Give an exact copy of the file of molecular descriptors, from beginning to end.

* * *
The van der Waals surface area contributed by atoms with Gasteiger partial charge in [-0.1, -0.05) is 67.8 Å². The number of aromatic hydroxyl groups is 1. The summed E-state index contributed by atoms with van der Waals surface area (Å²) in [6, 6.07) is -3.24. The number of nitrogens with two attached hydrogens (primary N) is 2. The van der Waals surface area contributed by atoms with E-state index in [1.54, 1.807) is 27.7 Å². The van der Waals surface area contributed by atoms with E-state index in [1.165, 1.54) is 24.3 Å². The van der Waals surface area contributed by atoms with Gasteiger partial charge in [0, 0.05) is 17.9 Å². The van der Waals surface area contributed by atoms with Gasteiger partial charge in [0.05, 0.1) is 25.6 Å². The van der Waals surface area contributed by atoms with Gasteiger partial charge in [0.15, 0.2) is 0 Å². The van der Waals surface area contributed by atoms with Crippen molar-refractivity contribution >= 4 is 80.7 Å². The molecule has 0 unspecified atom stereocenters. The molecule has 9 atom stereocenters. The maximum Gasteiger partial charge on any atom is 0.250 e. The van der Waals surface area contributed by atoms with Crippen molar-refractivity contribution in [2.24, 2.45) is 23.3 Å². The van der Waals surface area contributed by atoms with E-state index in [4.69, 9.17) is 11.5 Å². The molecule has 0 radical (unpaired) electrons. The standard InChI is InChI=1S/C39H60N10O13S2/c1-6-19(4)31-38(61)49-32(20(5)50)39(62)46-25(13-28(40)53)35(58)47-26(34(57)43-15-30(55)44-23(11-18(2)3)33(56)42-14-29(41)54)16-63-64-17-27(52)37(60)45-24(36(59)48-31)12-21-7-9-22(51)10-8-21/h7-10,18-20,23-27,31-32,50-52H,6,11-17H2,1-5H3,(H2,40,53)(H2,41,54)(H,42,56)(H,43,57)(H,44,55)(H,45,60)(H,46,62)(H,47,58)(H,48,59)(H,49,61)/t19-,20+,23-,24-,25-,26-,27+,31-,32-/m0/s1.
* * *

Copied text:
The van der Waals surface area contributed by atoms with Gasteiger partial charge in [-0.1, -0.05) is 67.8 Å². The number of aromatic hydroxyl groups is 1. The summed E-state index contributed by atoms with van der Waals surface area (Å²) in [6, 6.07) is -3.24. The number of nitrogens with two attached hydrogens (primary N) is 2. The van der Waals surface area contributed by atoms with E-state index in [1.54, 1.807) is 27.7 Å². The van der Waals surface area contributed by atoms with E-state index in [1.165, 1.54) is 24.3 Å². The van der Waals surface area contributed by atoms with Gasteiger partial charge in [0, 0.05) is 17.9 Å². The van der Waals surface area contributed by atoms with Gasteiger partial charge in [0.05, 0.1) is 25.6 Å². The van der Waals surface area contributed by atoms with Gasteiger partial charge in [0.15, 0.2) is 0 Å². The van der Waals surface area contributed by atoms with Crippen molar-refractivity contribution >= 4 is 80.7 Å². The molecule has 0 unspecified atom stereocenters. The molecule has 9 atom stereocenters. The maximum Gasteiger partial charge on any atom is 0.250 e. The van der Waals surface area contributed by atoms with Crippen molar-refractivity contribution in [2.24, 2.45) is 23.3 Å². The van der Waals surface area contributed by atoms with E-state index in [4.69, 9.17) is 11.5 Å². The molecule has 0 radical (unpaired) electrons. The standard InChI is InChI=1S/C39H60N10O13S2/c1-6-19(4)31-38(61)49-32(20(5)50)39(62)46-25(13-28(40)53)35(58)47-26(34(57)43-15-30(55)44-23(11-18(2)3)33(56)42-14-29(41)54)16-63-64-17-27(52)37(60)45-24(36(59)48-31)12-21-7-9-22(51)10-8-21/h7-10,18-20,23-27,31-32,50-52H,6,11-17H2,1-5H3,(H2,40,53)(H2,41,54)(H,42,56)(H,43,57)(H,44,55)(H,45,60)(H,46,62)(H,47,58)(H,48,59)(H,49,61)/t19-,20+,23-,24-,25-,26-,27+,31-,32-/m0/s1.